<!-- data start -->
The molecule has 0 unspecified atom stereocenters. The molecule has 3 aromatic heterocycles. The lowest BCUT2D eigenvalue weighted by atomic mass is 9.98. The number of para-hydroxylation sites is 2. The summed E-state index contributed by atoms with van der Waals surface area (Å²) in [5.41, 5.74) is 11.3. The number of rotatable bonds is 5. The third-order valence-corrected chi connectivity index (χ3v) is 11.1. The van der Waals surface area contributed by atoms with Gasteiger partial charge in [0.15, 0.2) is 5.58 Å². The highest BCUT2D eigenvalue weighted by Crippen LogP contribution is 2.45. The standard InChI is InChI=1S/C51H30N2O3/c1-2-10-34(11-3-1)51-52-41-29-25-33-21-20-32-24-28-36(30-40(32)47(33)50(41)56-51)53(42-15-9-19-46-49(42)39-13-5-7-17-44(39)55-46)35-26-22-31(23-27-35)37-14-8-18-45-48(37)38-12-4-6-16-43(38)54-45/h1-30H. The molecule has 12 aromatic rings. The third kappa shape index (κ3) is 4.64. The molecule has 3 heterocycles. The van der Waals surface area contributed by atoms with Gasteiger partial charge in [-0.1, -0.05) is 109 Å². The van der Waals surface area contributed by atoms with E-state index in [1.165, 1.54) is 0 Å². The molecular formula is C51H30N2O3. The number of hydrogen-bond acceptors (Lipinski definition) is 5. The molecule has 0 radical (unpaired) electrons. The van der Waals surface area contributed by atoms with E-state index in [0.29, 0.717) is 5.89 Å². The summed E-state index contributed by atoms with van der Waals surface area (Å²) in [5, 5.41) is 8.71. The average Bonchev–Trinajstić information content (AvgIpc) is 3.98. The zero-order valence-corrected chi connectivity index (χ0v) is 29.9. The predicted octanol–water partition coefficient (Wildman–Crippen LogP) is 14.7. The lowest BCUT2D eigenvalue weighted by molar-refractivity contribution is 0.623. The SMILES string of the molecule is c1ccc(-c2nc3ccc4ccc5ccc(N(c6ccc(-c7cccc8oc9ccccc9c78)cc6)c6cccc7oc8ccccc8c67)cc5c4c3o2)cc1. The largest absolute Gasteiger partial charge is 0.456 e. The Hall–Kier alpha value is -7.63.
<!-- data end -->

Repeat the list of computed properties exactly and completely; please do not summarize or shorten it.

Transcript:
The molecule has 0 unspecified atom stereocenters. The molecule has 3 aromatic heterocycles. The lowest BCUT2D eigenvalue weighted by atomic mass is 9.98. The number of para-hydroxylation sites is 2. The summed E-state index contributed by atoms with van der Waals surface area (Å²) in [5.41, 5.74) is 11.3. The number of rotatable bonds is 5. The third-order valence-corrected chi connectivity index (χ3v) is 11.1. The van der Waals surface area contributed by atoms with Gasteiger partial charge in [0.15, 0.2) is 5.58 Å². The highest BCUT2D eigenvalue weighted by Crippen LogP contribution is 2.45. The standard InChI is InChI=1S/C51H30N2O3/c1-2-10-34(11-3-1)51-52-41-29-25-33-21-20-32-24-28-36(30-40(32)47(33)50(41)56-51)53(42-15-9-19-46-49(42)39-13-5-7-17-44(39)55-46)35-26-22-31(23-27-35)37-14-8-18-45-48(37)38-12-4-6-16-43(38)54-45/h1-30H. The molecule has 12 aromatic rings. The third kappa shape index (κ3) is 4.64. The molecule has 3 heterocycles. The van der Waals surface area contributed by atoms with Gasteiger partial charge in [-0.1, -0.05) is 109 Å². The van der Waals surface area contributed by atoms with E-state index in [1.165, 1.54) is 0 Å². The molecular formula is C51H30N2O3. The number of hydrogen-bond acceptors (Lipinski definition) is 5. The molecule has 0 radical (unpaired) electrons. The van der Waals surface area contributed by atoms with E-state index in [0.29, 0.717) is 5.89 Å². The summed E-state index contributed by atoms with van der Waals surface area (Å²) in [5, 5.41) is 8.71. The average Bonchev–Trinajstić information content (AvgIpc) is 3.98. The zero-order valence-corrected chi connectivity index (χ0v) is 29.9. The predicted octanol–water partition coefficient (Wildman–Crippen LogP) is 14.7. The lowest BCUT2D eigenvalue weighted by molar-refractivity contribution is 0.623. The SMILES string of the molecule is c1ccc(-c2nc3ccc4ccc5ccc(N(c6ccc(-c7cccc8oc9ccccc9c78)cc6)c6cccc7oc8ccccc8c67)cc5c4c3o2)cc1. The largest absolute Gasteiger partial charge is 0.456 e. The Hall–Kier alpha value is -7.63.